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Tag: Cloyne

WW1, East Cork and some Listowel changes

Lest we forget

This startling 1918 picture of a mother and child wearing gas masks comes from the French National Library.


They fought for Ireland too

A feature of WW1 was the recruiting initiative that played on the camaraderie and peer pressure of the “pals brigades”.  Of course the downside of this was that when a platoon was wiped out in battle it often meant that a town lost all of its young men in one fell swoop. Some of the pals in this photo came back and one man’s tale is told by his grandson HERE on a really interesting website called The Wild Geese.


A Few Days in East Cork

Recently I got an invitation to spend a few days with friends in east Cork. It is a truly lovely place and much neglected in favour of the more picturesque west of the county. My friends took me on a tour of the locality , visiting Ballymaloo, Shanagarry, Ballycotton, Youghal and the very picturesque East Ferry.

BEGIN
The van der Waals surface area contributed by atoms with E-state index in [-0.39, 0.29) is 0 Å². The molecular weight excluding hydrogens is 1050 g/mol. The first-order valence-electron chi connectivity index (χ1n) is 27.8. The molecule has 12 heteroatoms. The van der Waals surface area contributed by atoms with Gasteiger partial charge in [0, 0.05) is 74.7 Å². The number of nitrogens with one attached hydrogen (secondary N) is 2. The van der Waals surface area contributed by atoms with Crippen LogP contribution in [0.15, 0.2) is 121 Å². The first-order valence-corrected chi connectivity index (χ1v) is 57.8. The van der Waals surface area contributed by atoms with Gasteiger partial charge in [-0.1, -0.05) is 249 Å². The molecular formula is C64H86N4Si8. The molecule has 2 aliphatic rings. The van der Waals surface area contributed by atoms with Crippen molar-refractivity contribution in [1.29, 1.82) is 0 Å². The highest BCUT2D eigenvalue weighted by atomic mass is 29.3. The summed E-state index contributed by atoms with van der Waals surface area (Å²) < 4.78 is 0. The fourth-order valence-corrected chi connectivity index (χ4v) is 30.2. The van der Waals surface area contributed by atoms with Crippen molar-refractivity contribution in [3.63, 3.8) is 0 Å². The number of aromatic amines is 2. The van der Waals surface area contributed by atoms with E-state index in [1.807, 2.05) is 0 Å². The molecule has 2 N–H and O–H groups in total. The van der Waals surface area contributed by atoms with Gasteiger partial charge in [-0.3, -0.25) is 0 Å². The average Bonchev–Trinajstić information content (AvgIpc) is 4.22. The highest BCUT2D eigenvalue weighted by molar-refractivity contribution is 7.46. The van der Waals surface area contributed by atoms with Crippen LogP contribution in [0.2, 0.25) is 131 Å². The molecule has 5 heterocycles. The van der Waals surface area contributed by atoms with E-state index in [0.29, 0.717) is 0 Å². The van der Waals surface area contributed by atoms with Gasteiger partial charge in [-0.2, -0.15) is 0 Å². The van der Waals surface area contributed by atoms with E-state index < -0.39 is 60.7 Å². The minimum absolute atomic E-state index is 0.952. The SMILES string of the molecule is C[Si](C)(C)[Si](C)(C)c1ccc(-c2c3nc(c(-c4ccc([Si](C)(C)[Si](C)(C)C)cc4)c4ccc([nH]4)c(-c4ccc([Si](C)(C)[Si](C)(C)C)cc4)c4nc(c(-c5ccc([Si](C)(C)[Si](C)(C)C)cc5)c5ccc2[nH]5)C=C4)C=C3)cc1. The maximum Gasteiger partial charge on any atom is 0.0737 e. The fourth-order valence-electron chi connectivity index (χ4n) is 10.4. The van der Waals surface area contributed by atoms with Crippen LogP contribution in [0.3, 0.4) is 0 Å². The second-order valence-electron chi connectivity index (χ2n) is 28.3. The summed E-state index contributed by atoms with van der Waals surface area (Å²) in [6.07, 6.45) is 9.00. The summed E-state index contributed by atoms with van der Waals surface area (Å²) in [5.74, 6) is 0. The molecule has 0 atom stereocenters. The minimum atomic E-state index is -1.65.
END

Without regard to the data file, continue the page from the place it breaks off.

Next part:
I visited Ballymaloo…a vast and hugely interesting place. There are acres and acres of flowers, herbs, fruit and vegetables, all beautifully kept. There is an acre under glass. My photo shows Darina Allen followed by a train of acolytes on a tour of the gardens.

 This is one of many beautiful borders.

A small corner of the vegetable garden.

A hen was foraging among the food waste. There is no waste in this operation.

The shell house which stands in the garden.

The beautifully decorated interior of the shell house.

These pictures are from the farm. Near Ballymaloo House there is a lovely theatre which is always busy. Angela Lansbury was the big draw on the Sunday after I visited. An exhibition of paintings by a local artist hung on the walls and on the pitch and putt course a display of big outdoor sculptures is on display for most of the summer.

The Grain Store



Cloyne is hurling country. Before it was famous for Donal óg Cusack, this man, Christy Ring, was the most famous local man. He is still remembered and revered.

 Cloyne also has a well preserved round tower.


That was then; This is now

Island Veterinary Clinic


Glamourous in Main Street

The Cusack Family of Cloyne, Bromore and Jonathon Sexton

In a very small Co. Cork village called Cloyne, there lives an extraordinary family. This family was famous for producing great hurlers, the outstanding star among these is Donal Óg who went on to gain admiration as an excellent hurling goalkeeper.